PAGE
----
I experienced this while I was writing Effortless. If I worked for a couple of hours, I got a lot done. If I continued for three hours, I was still able to be productive. If I worked on the book for four or five hours, I started to make things worse. My writing or the edits I was making were making the book more confusing instead of clearer, and I then had to put in even more work to fix it the next day. If you find yourself in this situation, you can ask yourself at any time: Am I working beyond my optimal level?
We all have endless to-do lists of all the things we would like to accomplish for the day—or in the long term. And that’s fine. But it’s helpful if you can do a short planning session in the morning to help prioritize the things that are most important. These are the things that will make you feel more satisfied when you’ve completed them. When you’ve finished your priorities, give yourself permission to stop. And remember to schedule in relaxation. I believe relaxing is also a responsibility.
When you’re in an effortless state, you’re in a more peaceful, centered, rested state. When you’re in that state, you can take more positive actions, and then your results will be more positive. You can see options that you couldn’t see before. And so that makes you more resourceful.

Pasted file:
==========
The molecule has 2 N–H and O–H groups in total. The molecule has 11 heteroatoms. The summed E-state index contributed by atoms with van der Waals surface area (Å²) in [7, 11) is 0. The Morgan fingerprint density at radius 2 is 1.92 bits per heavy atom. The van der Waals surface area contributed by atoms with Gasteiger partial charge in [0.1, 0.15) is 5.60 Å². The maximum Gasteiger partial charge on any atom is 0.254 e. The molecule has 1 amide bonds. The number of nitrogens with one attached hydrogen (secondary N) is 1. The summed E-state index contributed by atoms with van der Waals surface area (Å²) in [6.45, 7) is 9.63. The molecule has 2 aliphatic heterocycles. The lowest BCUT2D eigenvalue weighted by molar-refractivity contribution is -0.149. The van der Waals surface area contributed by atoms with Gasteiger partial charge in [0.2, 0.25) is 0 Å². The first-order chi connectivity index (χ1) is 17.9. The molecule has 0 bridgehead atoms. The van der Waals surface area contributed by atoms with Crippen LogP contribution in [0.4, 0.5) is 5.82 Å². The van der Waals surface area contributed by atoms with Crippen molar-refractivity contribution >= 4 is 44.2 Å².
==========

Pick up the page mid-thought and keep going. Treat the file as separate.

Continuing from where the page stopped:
We find that when people get into an exhausted state, they can become more negative, stressed, worried, and angry. And their sense of options and ability to problem-solve shrink instantly, in their own life and in their relationships. That’s why in the effortless model, I start with effortless state, because it helps to think through a problem and find the easiest solution instead of approaching a problem with fear and anxiousness. And your actions and results reflect which state you start in. If we don’t start from an effortless state, we can become a bit paralyzed by the fear, keeping us from being bolder and doing things we really want to do.
I understand that they would. In our culture, we generally make things more complicated than they need to be. But I suggest trying it. Use the model and ask the questions: What could make this easier? How could we remove complexity? How am I making things more complicated than they need to be? You may just start to avoid the hard stuff.
Greg McKeown is a speaker, a bestselling author, and the host of the podcast What’s Essential. He has been covered by The New York Times, Fast Company, Fortune, Politico, and Inc., has been interviewed on NPR, NBC, Fox, and The Steve Harvey Show. He is also a young global leader for the World Economic Forum. McKeown has written two New York Times–bestselling books, Essentialism (which has sold more than a million copies worldwide) and Effortless. Originally from London, he now lives in California with his wife, Anna, and their four children.